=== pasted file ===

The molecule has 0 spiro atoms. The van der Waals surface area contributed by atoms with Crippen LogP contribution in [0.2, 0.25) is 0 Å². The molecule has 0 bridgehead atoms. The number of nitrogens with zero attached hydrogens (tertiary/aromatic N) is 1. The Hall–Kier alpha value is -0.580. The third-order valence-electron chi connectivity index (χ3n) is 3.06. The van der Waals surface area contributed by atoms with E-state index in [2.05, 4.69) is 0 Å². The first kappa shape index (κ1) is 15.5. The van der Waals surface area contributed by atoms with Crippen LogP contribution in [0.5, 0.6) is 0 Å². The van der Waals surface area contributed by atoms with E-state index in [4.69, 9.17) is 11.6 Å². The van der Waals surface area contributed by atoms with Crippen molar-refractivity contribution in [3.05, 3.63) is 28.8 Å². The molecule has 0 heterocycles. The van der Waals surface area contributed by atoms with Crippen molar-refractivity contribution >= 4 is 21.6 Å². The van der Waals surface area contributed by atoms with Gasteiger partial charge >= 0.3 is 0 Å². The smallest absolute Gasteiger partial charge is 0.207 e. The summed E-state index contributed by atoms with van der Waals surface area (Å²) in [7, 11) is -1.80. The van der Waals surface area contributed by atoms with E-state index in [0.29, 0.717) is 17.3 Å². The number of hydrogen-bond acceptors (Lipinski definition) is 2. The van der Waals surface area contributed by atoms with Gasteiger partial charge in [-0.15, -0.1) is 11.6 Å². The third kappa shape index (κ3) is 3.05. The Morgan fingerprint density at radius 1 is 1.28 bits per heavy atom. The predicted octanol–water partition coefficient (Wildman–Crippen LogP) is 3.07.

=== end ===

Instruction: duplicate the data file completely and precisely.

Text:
The molecule has 0 spiro atoms. The van der Waals surface area contributed by atoms with Crippen LogP contribution in [0.2, 0.25) is 0 Å². The molecule has 0 bridgehead atoms. The number of nitrogens with zero attached hydrogens (tertiary/aromatic N) is 1. The Hall–Kier alpha value is -0.580. The third-order valence-electron chi connectivity index (χ3n) is 3.06. The van der Waals surface area contributed by atoms with E-state index in [2.05, 4.69) is 0 Å². The first kappa shape index (κ1) is 15.5. The van der Waals surface area contributed by atoms with Crippen LogP contribution in [0.5, 0.6) is 0 Å². The van der Waals surface area contributed by atoms with E-state index in [4.69, 9.17) is 11.6 Å². The van der Waals surface area contributed by atoms with Crippen molar-refractivity contribution in [3.05, 3.63) is 28.8 Å². The molecule has 0 heterocycles. The van der Waals surface area contributed by atoms with Crippen molar-refractivity contribution >= 4 is 21.6 Å². The van der Waals surface area contributed by atoms with Gasteiger partial charge >= 0.3 is 0 Å². The smallest absolute Gasteiger partial charge is 0.207 e. The summed E-state index contributed by atoms with van der Waals surface area (Å²) in [7, 11) is -1.80. The van der Waals surface area contributed by atoms with E-state index in [0.29, 0.717) is 17.3 Å². The number of hydrogen-bond acceptors (Lipinski definition) is 2. The van der Waals surface area contributed by atoms with Gasteiger partial charge in [-0.15, -0.1) is 11.6 Å². The third kappa shape index (κ3) is 3.05. The Morgan fingerprint density at radius 1 is 1.28 bits per heavy atom. The predicted octanol–water partition coefficient (Wildman–Crippen LogP) is 3.07.